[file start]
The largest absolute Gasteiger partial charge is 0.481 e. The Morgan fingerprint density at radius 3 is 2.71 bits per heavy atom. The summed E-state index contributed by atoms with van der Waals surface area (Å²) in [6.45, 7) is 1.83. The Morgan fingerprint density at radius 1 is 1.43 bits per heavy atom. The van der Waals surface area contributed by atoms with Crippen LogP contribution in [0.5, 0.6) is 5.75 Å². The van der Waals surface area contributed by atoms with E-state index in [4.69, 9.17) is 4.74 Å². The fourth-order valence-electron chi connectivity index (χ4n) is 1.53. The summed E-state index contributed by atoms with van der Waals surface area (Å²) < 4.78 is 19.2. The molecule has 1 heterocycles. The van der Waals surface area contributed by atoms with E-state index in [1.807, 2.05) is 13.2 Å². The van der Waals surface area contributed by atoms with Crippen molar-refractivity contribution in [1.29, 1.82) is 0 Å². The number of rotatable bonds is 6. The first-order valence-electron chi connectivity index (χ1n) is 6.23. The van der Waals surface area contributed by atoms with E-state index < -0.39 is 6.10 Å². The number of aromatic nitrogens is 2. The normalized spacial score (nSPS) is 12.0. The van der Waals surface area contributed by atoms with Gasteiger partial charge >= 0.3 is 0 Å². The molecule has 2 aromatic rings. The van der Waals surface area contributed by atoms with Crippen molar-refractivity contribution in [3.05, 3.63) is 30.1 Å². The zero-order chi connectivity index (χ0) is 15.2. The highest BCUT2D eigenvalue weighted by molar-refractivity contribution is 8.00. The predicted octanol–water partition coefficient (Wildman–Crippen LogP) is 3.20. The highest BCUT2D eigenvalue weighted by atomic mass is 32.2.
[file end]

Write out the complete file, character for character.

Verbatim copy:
The largest absolute Gasteiger partial charge is 0.481 e. The Morgan fingerprint density at radius 3 is 2.71 bits per heavy atom. The summed E-state index contributed by atoms with van der Waals surface area (Å²) in [6.45, 7) is 1.83. The Morgan fingerprint density at radius 1 is 1.43 bits per heavy atom. The van der Waals surface area contributed by atoms with Crippen LogP contribution in [0.5, 0.6) is 5.75 Å². The van der Waals surface area contributed by atoms with E-state index in [4.69, 9.17) is 4.74 Å². The fourth-order valence-electron chi connectivity index (χ4n) is 1.53. The summed E-state index contributed by atoms with van der Waals surface area (Å²) < 4.78 is 19.2. The molecule has 1 heterocycles. The van der Waals surface area contributed by atoms with E-state index in [1.807, 2.05) is 13.2 Å². The van der Waals surface area contributed by atoms with Crippen molar-refractivity contribution in [1.29, 1.82) is 0 Å². The number of rotatable bonds is 6. The first-order valence-electron chi connectivity index (χ1n) is 6.23. The van der Waals surface area contributed by atoms with E-state index < -0.39 is 6.10 Å². The number of aromatic nitrogens is 2. The normalized spacial score (nSPS) is 12.0. The van der Waals surface area contributed by atoms with Gasteiger partial charge >= 0.3 is 0 Å². The molecule has 2 aromatic rings. The van der Waals surface area contributed by atoms with Crippen molar-refractivity contribution in [3.05, 3.63) is 30.1 Å². The zero-order chi connectivity index (χ0) is 15.2. The highest BCUT2D eigenvalue weighted by molar-refractivity contribution is 8.00. The predicted octanol–water partition coefficient (Wildman–Crippen LogP) is 3.20. The highest BCUT2D eigenvalue weighted by atomic mass is 32.2.